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Unicef UK ambassador, and actor, Michael Sheen today gave the opening address at the All-Wales Anti Slavery Conference.

First published:
18 October 2016
Last updated:

This was published under the 2016 to 2021 administration of the Welsh Government

Unicef UK ambassador, and actor, Michael Sheen today gave the opening address at the All-Wales Anti Slavery Conference.

Sheen spoke about the role of society and Government in promoting the protection of refugee children and victims of trafficking.  There are now 28 million child refugees fleeing conflict and seeking safety and protection. And many of them end up, due to their extreme vulnerability, being exploited. Sheen praised the Welsh Government for its efforts so far on dealing with trafficking, but stressed that the unprecedented refugee crisis means that we are facing the biggest challenge of our generation, in keeping vulnerable children safe. 

Held as part of Anti-Slavery week and organised by the Welsh Government’s Anti-Slavery Co-ordinator, Stephen Chapman, the conference brought together experts in the field with public and third sector organisations who are working to make Wales hostile to slavery and human trafficking and provide the best possible support to survivors. 

Stephen Chapman said:

“Raising awareness of modern slavery is key to tackling the issue. We have already seen good progress, with the number of cases reported more than doubling this year compared to the last. I do not believe the numbers of cases are increasing but that more people are recognising slavery and more victims are coming forward. This is the first step to us bringing the perpetrators to justice and supporting victims. I am grateful to Michael for his support in helping us to get this important message out.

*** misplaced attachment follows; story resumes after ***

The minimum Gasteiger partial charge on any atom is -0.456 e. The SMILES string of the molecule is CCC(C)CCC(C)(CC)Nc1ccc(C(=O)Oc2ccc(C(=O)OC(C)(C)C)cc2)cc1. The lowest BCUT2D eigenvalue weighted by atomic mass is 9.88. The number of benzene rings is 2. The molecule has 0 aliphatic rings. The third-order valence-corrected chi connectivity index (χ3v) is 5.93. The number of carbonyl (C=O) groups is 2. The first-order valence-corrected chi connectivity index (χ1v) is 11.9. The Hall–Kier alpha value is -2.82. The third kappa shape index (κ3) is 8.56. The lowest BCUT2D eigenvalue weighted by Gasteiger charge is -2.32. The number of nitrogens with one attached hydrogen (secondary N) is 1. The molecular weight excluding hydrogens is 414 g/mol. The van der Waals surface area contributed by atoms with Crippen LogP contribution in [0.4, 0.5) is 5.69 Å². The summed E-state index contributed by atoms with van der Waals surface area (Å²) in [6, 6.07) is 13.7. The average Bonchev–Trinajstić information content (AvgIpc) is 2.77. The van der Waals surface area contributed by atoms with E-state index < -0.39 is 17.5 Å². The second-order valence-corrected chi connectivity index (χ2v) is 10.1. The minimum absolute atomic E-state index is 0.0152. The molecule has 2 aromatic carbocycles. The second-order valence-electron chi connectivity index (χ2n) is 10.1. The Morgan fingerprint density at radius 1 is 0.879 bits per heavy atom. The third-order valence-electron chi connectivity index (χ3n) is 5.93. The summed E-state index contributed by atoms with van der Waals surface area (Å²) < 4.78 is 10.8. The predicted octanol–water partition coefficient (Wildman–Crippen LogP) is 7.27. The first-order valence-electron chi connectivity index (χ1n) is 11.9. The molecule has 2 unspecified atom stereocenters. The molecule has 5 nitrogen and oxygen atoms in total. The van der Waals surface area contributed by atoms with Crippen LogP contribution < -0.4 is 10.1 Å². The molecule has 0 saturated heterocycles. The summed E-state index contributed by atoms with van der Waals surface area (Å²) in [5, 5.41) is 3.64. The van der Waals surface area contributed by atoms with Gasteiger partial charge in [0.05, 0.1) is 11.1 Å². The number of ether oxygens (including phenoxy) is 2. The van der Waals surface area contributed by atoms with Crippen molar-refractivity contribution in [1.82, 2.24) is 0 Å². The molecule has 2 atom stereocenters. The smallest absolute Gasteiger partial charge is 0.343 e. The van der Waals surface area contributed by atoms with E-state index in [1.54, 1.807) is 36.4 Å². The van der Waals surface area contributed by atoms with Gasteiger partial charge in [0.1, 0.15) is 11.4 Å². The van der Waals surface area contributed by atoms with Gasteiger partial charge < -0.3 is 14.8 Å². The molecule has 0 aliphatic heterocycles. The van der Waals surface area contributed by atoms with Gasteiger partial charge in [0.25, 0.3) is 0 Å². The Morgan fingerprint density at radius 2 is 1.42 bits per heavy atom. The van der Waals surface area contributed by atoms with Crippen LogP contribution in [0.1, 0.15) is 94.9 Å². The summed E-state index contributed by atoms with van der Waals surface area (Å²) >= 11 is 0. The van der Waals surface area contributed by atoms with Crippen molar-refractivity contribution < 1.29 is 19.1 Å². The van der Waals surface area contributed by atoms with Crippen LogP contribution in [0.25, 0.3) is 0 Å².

Michael Sheen said:

“Wales is leading by example the fight against the appalling crime of child trafficking. What happens in Wales is part of a much bigger regional and global problem, that requires global solutions. The refugee and migrant crisis is making children even more vulnerable to traffickers and smugglers, for example only a few miles from the UK border, in Calais, hundreds of unaccompanied children are at risk of falling prey to these criminal gangs before the camp is demolished. 

“Children may be refugees, internally displaced or migrants, but they are first and foremost children. They bear no responsibility for the violence and deprivations around them, but are always the first to be affected by war, conflict, climate change and poverty.

“The UK has a responsibility to protect children at risk of trafficking, exploitation and abuse.”  

Communities Secretary Carl Sargeant said:

“Slavery is a crime which affects an estimated 20 million men, women and children across the globe. This includes Wales, which is why we are making every effort to raise awareness of and eradicate slavery here. We are very fortunate to have excellent partners who are working with us on tackling this crime and I am very pleased that Michael is one of them.”